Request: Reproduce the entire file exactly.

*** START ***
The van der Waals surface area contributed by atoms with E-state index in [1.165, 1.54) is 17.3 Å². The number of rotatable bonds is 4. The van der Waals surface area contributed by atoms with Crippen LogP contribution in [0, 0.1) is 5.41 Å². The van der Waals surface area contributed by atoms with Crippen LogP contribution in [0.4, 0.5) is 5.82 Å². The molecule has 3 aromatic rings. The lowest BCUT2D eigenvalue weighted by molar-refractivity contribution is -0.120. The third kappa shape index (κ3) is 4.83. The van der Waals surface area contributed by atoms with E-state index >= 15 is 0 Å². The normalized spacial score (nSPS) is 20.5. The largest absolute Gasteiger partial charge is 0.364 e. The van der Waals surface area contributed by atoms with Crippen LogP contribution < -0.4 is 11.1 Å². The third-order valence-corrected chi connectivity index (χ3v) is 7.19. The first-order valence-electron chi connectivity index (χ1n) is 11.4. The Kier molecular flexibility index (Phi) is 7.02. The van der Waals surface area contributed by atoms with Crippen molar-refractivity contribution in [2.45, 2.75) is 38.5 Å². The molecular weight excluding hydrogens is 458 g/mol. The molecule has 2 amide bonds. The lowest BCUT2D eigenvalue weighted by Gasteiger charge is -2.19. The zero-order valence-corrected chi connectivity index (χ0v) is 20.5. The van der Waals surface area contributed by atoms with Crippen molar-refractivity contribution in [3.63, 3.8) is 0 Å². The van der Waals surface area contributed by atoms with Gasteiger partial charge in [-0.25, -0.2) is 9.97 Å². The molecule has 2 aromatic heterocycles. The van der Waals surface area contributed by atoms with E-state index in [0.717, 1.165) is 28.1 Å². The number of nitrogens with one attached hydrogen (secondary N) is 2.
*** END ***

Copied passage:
The van der Waals surface area contributed by atoms with E-state index in [1.165, 1.54) is 17.3 Å². The number of rotatable bonds is 4. The van der Waals surface area contributed by atoms with Crippen LogP contribution in [0, 0.1) is 5.41 Å². The van der Waals surface area contributed by atoms with Crippen LogP contribution in [0.4, 0.5) is 5.82 Å². The molecule has 3 aromatic rings. The lowest BCUT2D eigenvalue weighted by molar-refractivity contribution is -0.120. The third kappa shape index (κ3) is 4.83. The van der Waals surface area contributed by atoms with E-state index >= 15 is 0 Å². The normalized spacial score (nSPS) is 20.5. The largest absolute Gasteiger partial charge is 0.364 e. The van der Waals surface area contributed by atoms with Crippen LogP contribution < -0.4 is 11.1 Å². The third-order valence-corrected chi connectivity index (χ3v) is 7.19. The first-order valence-electron chi connectivity index (χ1n) is 11.4. The Kier molecular flexibility index (Phi) is 7.02. The van der Waals surface area contributed by atoms with Crippen molar-refractivity contribution in [2.45, 2.75) is 38.5 Å². The molecular weight excluding hydrogens is 458 g/mol. The molecule has 2 amide bonds. The lowest BCUT2D eigenvalue weighted by Gasteiger charge is -2.19. The zero-order valence-corrected chi connectivity index (χ0v) is 20.5. The van der Waals surface area contributed by atoms with Crippen molar-refractivity contribution in [3.63, 3.8) is 0 Å². The van der Waals surface area contributed by atoms with Gasteiger partial charge in [-0.25, -0.2) is 9.97 Å². The molecule has 2 aromatic heterocycles. The van der Waals surface area contributed by atoms with E-state index in [0.717, 1.165) is 28.1 Å². The number of nitrogens with one attached hydrogen (secondary N) is 2.